You are a litigant in a big civil case. Good news! You win a $50 million jury verdict. Bad news! Your opponent appeals the verdict, thus guaranteeing the matter will be tied up for years. Even worse news! Your opponent also goes out and essentially "buys" itself an appellate judge, by contributing millions to a sympathetic fellow's election campaign, and when that judge wins a spot on the bench he promptly votes to overturn your valuable judgment.
This isn't a Frank Capra script. It's not John Grisham's "Appeal." It isn't some new reality show on TruTV. It's the direct and natural (and unjust and unwise) result of a terrible idea that has turned into a national trend: requiring state judges to gain election, or retention, to the bench by popular vote. Once heralded as a way to make judges more "accountable" to the people they judge, the new paradigm instead has turned many of them into plain, old sleazy politicians -- who if they win then get to hide behind judicial rules of ethics! The old accountability of judges was to objectivity and neutrality; the new accountability is to the Almighty Buck that funds negative judicial campaign advertisements.
This mess comes under review Tuesday at the United States Supreme Court. The Justices are going to hear argument in Caperton v. Massey, one of most one-sided cases of this or any other recent term. The dispute offers a grand opportunity for the Court to require all state judges, and especially those elected or retained by popular vote, to step aside from cases when their electioneering efforts and fundraising create conflicts that no amount of kind assurances can dissolve. Anything short of such a strong standard would represent an abdication of the Court's responsibility to fix broken parts of the nation's criminal justice system.
The facts are brutal. Hugh Caperton is the plaintiff. Many years ago, he sued Massey Energy Co. and in 2002 won a $50 million judgment against the company, which promptly appealed. While the case was on appeal, Massey went out and spent $3 million - nearly 60 percent of the entire campaign war chest - on a judicial candidate named Brent B. Benjamin, who promptly won the election and got the right to have a vote in Massey's appeal. Would anyone want to trade places with Caperton as a litigant in these circumstances?
Not once but twice has Judge Benjamin refused to recuse himself from the Massey case. And not once but twice has he voted to overturn Caperton's judgment. Judge Benjamin says that since he has no "pecuniary" interest in the outcome of Caperton v. Massey he should be allowed to continue to sit in judgment upon it. Technically, Judge Benjamin is right. He won't earn a dime no matter how the case comes out. But his argument completely ignores the $3 million he already received from one of the litigants. Payback may be a bitch but in this case she represents an actionable conflict of interest, real or reasonably perceived, for a judge whose conduct here has earned the wrath even of his fellow jurists in Charleston.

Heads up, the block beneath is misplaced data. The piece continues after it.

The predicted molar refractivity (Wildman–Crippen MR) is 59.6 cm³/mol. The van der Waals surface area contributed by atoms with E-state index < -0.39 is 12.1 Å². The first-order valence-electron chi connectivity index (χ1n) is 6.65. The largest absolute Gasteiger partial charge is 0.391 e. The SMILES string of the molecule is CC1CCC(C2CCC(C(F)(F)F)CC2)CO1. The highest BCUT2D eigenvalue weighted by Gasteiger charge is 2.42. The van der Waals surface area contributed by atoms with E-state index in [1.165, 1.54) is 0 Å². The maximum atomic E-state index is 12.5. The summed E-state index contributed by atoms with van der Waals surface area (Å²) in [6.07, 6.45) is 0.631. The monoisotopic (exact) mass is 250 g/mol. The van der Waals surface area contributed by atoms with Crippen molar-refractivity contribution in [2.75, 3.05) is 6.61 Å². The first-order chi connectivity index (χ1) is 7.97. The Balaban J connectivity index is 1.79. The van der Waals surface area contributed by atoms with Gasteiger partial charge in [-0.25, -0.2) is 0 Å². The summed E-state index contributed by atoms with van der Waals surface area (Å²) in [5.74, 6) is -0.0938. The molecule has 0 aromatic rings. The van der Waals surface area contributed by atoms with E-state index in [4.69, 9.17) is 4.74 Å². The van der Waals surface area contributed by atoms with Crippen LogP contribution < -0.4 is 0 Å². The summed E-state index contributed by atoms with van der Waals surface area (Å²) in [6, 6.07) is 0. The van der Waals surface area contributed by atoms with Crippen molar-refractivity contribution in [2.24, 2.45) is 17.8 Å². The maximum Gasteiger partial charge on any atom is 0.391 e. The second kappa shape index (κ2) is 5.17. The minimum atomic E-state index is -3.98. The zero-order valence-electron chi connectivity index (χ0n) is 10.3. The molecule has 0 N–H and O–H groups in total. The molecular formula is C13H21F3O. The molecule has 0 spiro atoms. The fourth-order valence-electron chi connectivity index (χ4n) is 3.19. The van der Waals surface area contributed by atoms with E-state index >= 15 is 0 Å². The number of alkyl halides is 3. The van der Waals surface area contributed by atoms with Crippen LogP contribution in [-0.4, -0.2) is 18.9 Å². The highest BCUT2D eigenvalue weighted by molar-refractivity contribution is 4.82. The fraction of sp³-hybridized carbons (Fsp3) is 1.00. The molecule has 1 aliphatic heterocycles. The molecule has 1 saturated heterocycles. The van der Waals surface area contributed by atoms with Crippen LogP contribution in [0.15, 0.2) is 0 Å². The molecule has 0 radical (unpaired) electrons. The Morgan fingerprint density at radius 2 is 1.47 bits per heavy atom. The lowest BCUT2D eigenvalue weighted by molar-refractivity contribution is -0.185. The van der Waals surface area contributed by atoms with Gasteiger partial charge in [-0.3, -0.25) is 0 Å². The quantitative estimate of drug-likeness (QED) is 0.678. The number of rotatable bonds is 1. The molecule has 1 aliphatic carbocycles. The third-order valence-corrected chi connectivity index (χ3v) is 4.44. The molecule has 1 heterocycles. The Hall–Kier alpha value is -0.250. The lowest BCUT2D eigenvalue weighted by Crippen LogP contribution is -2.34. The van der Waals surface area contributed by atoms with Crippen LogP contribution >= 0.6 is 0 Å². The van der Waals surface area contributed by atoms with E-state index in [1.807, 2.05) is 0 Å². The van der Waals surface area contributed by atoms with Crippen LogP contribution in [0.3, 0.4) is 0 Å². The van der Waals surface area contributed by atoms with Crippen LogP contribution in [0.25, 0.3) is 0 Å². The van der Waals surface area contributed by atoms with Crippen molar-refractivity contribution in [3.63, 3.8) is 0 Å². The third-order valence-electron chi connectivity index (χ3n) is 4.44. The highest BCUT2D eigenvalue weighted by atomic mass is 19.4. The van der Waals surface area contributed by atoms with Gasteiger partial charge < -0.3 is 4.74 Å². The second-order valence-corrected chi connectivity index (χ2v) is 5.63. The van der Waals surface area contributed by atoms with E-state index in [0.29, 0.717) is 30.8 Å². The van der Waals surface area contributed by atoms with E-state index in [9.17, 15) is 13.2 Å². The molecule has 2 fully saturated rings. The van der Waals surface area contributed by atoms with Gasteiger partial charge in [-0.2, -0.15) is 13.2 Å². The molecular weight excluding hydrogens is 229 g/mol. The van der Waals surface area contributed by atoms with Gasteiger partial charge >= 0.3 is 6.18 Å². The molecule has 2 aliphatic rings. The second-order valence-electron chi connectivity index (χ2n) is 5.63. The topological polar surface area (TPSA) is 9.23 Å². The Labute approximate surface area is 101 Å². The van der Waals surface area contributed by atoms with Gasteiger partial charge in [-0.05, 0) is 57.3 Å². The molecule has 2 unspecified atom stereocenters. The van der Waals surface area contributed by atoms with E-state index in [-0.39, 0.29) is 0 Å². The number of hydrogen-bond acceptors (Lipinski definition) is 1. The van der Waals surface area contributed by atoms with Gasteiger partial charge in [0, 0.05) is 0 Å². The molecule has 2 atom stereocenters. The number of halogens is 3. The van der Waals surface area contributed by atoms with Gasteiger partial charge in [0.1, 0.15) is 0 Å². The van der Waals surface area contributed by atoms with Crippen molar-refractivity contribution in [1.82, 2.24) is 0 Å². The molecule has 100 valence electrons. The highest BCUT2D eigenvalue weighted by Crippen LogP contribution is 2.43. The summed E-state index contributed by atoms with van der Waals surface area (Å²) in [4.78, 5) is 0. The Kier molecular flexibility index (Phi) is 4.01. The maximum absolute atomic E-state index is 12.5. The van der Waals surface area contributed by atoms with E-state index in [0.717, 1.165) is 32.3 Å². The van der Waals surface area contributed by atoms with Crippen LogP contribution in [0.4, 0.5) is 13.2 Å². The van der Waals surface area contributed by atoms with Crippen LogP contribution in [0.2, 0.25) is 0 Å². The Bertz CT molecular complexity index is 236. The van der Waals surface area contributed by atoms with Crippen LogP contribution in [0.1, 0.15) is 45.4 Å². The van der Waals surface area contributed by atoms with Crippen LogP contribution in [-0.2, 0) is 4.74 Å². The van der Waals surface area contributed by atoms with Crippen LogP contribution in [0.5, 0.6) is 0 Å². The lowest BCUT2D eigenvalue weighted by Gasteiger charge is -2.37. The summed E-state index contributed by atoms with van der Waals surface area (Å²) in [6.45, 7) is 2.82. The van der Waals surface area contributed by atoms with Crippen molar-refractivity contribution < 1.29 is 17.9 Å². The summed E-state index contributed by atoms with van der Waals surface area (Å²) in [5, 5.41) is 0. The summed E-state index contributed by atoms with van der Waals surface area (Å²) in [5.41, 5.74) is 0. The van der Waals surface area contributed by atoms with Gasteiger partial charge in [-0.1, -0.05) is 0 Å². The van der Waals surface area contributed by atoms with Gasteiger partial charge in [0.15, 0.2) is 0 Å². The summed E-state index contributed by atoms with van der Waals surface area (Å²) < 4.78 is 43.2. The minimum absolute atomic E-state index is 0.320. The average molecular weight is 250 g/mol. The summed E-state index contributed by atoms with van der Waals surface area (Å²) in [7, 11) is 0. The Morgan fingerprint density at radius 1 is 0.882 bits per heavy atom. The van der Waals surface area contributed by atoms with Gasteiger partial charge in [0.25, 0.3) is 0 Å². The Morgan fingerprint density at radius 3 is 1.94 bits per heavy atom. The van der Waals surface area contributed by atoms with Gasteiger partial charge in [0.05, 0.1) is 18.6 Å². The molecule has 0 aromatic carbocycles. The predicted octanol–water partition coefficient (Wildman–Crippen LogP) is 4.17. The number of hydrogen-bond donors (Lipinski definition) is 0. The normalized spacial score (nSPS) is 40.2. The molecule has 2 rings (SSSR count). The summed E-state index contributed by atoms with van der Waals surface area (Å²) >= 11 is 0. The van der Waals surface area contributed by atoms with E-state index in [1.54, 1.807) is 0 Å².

Judge Benjamin and his fellow travelers also offer the "parade of horribles" argument typically used by litigants playing a losing hand. He argues that any rule that would require him to recuse himself in these circumstances would necessarily require the recusal of other judges who take significant campaign contributions from people who ultimately become litigants. So what? If that's the case - and it probably is - the solution is not to allow tainted judges to continue to rule on cases involving their campaign contributors but to preclude judges from taking campaign contributions!
This new "conflict" problem thankfully does not exist in federal courts because the Constitution guarantees life tenure absent extraordinary circumstances. Nor am I aware of any great abuses of judicial power, or any pattern of unreasonable failures to recuse, in those states which so far have wisely refused to lower the status of their judges to political hacks. Even state judges who are selected by governors, and then retained by popular vote, don't have to worry about paying for negative campaign ads or paying back their fundraisers.
The rise of judicial campaigning purports to solve a problem that didn't exist. It has dragged judges down into the mire of politics and made them susceptible to precisely the sort of ridicule and scorn that Judge Benjamin faces today. It has made judges more, not less, arrogant and less, not more, accountable. Most importantly, it has made honest litigants like Caperton rightfully skeptical of the judiciary's ability to be fair and neutral to their causes and cases. In short, it's been a colossal disaster, devoid of virtually any redeeming qualities. That's why the Supreme Court must speak decisively here, before things get even worse.